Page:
Posted by: Anne | March 17, 2012

Saint Patrick

Happy St. Patrick’s Day!
Author Unknown

Imagine being a privileged young Briton of the early fifth century, whose father was a Roman civil servant and whose grandfather was a priest – and then, in your early or middle teenaged years, being kidnapped by plundering invaders and taken to an alien land, where the people were pagan and you were suddenly a slave, put to work on a hillside herding and tending someone else’s sheep.

These are the events of the early life of St. Patrick, the patron saint of Ireland.

It was Ireland to which he was taken after his village in Scotland was overrun by the raiding party. It was Ireland in which he lived for the next six years – during which he became so fluent in the language that later, when he returned as a missionary, he was able to communicate faultlessly with both high- and low-born, and to be incredibly successful as an evangelist, teacher, and establisher of churches.

Somehow, with God’s hand on him, Patrick’s formative years produced neither a resentful, embittered antagonist nor a despondent, despairing pessimist, but rather a humble, pious, gentle, mature individual who loved and trusted God absolutely and devoted the rest of his life – until his death on March 17 in or about the year 461 – to serving God in the place where he had been a slave of men.

During those half-dozen years in the land of pagans and Druids, he learned to communicate with the Almighty in a way he had not at home, even in a Christian household headed by a priest. He wrote, “The love of God. . .grew in me more and more. . .my soul was roused. . .I prayed in the woods and on the mountain, even before dawn. . .felt no hurt from the snow or ice or rain.” He prayed almost without ceasing – probably remembering prayers he’d been taught and adding to them the rejoicings and petitions of a captive who was free in spirit.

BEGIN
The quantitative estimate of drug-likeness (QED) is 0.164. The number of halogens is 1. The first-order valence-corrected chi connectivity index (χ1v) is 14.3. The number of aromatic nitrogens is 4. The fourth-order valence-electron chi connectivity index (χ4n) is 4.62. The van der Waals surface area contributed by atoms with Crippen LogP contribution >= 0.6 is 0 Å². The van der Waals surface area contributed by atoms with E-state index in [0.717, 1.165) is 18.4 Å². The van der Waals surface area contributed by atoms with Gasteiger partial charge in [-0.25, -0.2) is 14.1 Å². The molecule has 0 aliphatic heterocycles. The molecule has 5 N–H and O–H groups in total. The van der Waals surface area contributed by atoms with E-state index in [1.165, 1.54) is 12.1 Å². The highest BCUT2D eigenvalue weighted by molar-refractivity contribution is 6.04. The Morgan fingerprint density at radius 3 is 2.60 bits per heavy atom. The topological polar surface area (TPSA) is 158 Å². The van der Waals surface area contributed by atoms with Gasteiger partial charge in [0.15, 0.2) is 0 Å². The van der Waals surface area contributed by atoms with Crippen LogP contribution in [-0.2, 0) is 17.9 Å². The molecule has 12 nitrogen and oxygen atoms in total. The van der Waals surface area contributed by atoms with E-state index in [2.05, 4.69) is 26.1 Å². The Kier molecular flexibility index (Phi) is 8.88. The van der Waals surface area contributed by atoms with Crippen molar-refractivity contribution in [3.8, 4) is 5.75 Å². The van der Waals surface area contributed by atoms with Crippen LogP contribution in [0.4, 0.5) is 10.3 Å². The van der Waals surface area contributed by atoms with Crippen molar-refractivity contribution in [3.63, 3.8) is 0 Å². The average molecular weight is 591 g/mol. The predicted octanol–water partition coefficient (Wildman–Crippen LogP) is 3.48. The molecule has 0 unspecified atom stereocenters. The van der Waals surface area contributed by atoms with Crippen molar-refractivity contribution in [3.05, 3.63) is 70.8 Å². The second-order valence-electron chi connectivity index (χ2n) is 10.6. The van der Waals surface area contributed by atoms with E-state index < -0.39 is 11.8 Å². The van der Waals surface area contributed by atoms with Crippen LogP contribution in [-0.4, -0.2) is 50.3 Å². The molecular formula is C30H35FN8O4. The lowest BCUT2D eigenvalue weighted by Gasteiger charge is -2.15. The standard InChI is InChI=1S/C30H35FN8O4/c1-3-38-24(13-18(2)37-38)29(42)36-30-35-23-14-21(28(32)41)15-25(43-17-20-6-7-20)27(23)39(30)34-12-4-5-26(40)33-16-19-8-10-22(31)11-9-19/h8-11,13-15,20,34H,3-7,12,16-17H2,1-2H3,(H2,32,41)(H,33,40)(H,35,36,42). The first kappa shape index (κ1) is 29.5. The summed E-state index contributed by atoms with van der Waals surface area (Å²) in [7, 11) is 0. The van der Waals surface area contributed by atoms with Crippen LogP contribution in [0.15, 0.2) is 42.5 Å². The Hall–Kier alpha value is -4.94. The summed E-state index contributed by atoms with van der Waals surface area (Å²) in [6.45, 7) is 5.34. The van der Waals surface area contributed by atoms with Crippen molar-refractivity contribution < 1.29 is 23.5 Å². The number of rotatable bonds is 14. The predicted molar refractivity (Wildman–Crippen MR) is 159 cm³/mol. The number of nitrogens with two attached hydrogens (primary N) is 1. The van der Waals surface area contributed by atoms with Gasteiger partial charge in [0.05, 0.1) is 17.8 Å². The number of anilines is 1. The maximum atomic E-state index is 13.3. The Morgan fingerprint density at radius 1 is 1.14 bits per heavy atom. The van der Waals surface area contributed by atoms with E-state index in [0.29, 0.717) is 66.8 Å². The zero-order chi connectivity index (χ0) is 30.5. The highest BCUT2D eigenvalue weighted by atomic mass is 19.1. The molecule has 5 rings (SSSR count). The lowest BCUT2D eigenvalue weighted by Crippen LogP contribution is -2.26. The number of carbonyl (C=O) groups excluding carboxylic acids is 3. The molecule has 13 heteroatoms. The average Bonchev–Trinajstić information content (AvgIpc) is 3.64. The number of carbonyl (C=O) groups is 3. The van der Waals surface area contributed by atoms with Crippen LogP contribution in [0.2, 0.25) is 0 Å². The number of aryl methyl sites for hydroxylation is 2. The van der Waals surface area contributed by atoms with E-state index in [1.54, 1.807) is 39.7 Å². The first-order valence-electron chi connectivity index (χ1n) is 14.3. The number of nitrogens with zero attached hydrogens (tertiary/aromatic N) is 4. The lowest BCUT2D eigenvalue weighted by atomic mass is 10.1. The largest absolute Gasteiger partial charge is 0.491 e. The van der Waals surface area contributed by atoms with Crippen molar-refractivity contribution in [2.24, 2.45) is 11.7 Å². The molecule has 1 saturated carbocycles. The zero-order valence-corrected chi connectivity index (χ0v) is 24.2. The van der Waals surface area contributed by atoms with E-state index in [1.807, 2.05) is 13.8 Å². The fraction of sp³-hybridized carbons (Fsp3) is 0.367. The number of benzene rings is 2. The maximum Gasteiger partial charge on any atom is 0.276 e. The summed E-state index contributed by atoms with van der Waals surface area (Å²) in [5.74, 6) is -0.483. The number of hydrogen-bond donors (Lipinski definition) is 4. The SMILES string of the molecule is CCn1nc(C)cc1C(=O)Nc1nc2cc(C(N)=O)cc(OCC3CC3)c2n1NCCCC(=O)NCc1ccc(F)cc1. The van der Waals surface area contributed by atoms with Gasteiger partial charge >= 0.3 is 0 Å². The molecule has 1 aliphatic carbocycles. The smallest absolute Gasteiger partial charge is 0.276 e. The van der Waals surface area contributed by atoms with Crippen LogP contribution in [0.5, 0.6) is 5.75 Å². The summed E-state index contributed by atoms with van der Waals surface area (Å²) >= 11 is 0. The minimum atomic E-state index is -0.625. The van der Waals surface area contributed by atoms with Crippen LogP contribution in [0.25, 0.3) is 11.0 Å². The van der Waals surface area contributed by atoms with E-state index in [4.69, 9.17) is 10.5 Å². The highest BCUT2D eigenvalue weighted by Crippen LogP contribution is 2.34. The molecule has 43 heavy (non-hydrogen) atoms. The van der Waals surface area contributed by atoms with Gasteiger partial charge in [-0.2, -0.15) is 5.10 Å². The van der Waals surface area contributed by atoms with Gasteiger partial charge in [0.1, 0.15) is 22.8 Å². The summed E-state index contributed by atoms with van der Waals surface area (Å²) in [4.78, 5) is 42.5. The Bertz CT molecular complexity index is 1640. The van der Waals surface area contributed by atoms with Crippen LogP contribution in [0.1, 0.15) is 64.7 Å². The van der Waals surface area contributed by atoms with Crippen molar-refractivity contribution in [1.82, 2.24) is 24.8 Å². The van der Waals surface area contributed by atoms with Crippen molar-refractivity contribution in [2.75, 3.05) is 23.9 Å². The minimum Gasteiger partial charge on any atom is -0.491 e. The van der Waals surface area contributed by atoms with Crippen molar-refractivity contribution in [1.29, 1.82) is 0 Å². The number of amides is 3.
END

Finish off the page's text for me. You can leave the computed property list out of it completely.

The “Lorica,” or “Breastplate,” of St. Patrick has been called “part prayer, part anthem, and part incantation.” It includes these timeless words:

Christ with me, Christ before me, Christ behind me,
Christ in me, Christ beneath me, Christ above me,
Christ on my right, Christ on my left,
Christ when I lie down, Christ when I sit down,
Christ in the heart of every man who thinks of me,
Christ in the mouth of every man who speaks of me,
Christ in the eye that sees me,
Christ in the ear that hears me.

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